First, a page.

the latter's ability, thus trifling with the patient's health or life for coin. It is unnecessary to specify further. Every decent man knows that a con. tract is honorable or the reverse according to its terms. Among the dishonorable contracts for professional services may be: a contract to perform the impossible, to cure an incurable case; a contract with a drummer to pay him for bringing business; any contract that tends to destroy the dignity of the profession or the public esteem in which it is held. The physician is under peculiar obligation to his profession; his knowledge, his tools, his opportunities to keep pace with modern improvements

are all gratuitous gifts to him from the profession. He could not develop one of them independently for himself. Any contract designed to sell we knowledge and skill (which is not his prfvate property, but is the united property of the profession) below the market value to those who can afford to pay that value, is dishonorable. The merchant who persistently seils below cost will eventually “go broke, Meanwhile he is injuring all who deal in similar merchandise. Professional merchandise has a cost mark below which it cannot be sold without disastrous results to us all. The lodge offers the doctor one dollar per year per head and other considerations implied. No honorable gentleman can accept the position, because he would be selling his goods below cost to injure his neighbor doctor. He is unwilling to depend upon his own ability and reputation, but seeks to atone for his lack of both by underbidding his colleague and doing business below cost. Is he simply a fool? No; he takes the place for ulterior and dishonest purposes.

It is the drummer principle developed to perfection. The lodge doctor hopes to secure the families and acquaintances of the lodge

members, not on the basis of merit, but because he buys the member's influence by giving him something for nothing. Hall claims the man earning $2.50 per day is unable to pay for medical service. He can pay the girl who supplies his gonococci, he can pay for the beer that ruins his kidneys, he can pay his grocer and butcher and clothier. If he cannot pay his doctor the charity of our profession will care for him, regardless of a paltry dollar per year. The lodge, however, is not composed of poor men. Here in Banning the Foresters include business and ranch men with thousands of dollars apiece. The affair is business, not charity. Hall claims the lodge doctor receives "ample remuneration for his services.” If so, the remuneration consists in the “legging” that is done for him. According to Hall your medical bill is usually the measure of your misfortune. If you have employed a lodge doctor this is presumably the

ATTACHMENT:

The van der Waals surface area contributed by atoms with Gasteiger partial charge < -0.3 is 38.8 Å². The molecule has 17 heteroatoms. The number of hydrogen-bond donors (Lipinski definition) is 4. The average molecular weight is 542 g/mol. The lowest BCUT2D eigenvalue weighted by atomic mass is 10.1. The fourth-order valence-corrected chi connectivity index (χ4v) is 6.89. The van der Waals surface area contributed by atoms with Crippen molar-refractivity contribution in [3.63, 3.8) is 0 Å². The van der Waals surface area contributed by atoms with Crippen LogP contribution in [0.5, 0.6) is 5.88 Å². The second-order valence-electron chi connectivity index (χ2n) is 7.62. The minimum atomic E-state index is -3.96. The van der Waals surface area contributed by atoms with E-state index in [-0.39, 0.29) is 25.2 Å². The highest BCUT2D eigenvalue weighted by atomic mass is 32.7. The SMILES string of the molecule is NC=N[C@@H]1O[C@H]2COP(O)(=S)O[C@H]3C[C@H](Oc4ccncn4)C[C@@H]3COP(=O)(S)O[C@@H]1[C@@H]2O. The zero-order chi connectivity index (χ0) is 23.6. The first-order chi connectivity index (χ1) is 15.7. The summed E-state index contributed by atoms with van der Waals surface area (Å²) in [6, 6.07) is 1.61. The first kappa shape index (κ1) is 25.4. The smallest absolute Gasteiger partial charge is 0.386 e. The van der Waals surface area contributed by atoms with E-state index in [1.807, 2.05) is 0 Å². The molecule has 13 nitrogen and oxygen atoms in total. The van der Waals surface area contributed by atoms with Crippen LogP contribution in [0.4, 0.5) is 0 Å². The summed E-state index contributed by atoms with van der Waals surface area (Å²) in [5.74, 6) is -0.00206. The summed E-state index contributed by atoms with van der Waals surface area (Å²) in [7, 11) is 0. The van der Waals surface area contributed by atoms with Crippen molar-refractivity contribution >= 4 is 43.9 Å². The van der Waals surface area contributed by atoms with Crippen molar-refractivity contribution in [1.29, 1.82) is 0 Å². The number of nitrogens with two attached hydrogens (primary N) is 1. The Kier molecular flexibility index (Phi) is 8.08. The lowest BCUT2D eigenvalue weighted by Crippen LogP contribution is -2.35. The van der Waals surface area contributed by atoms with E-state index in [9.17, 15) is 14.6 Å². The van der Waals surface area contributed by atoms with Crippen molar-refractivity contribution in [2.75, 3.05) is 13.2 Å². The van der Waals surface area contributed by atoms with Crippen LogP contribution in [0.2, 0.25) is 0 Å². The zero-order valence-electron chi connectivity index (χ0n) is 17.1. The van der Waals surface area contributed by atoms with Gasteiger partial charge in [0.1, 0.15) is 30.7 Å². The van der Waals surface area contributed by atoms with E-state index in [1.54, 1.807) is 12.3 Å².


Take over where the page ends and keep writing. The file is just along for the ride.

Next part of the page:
If you have employed an honorable physician his bill is a fair measure of your triumph over misfortune. Hall glibly compares the payment of a $5000 policy by a life insurance company, after having received only a $50 premiuni, to a physician doing $50 worth of work for $3. The difference he overlooks is the fact that the insurance company must receive from members as a whole all it pays out to individuals, otherwise it fails. The lodge doctor does not receive from all what he pays to one individual. To make the cases parallel the doctor should receive from the lodge, in annual payments, a total sum equal to a fair bill against all members for medical services during an average lifetime. If some millionaire would agree, for a dollar per year per heaa, to pay each member $5000 at death, he would be assuming exactly the financial position occupied by the lodge doctor, and would be exhibiting equal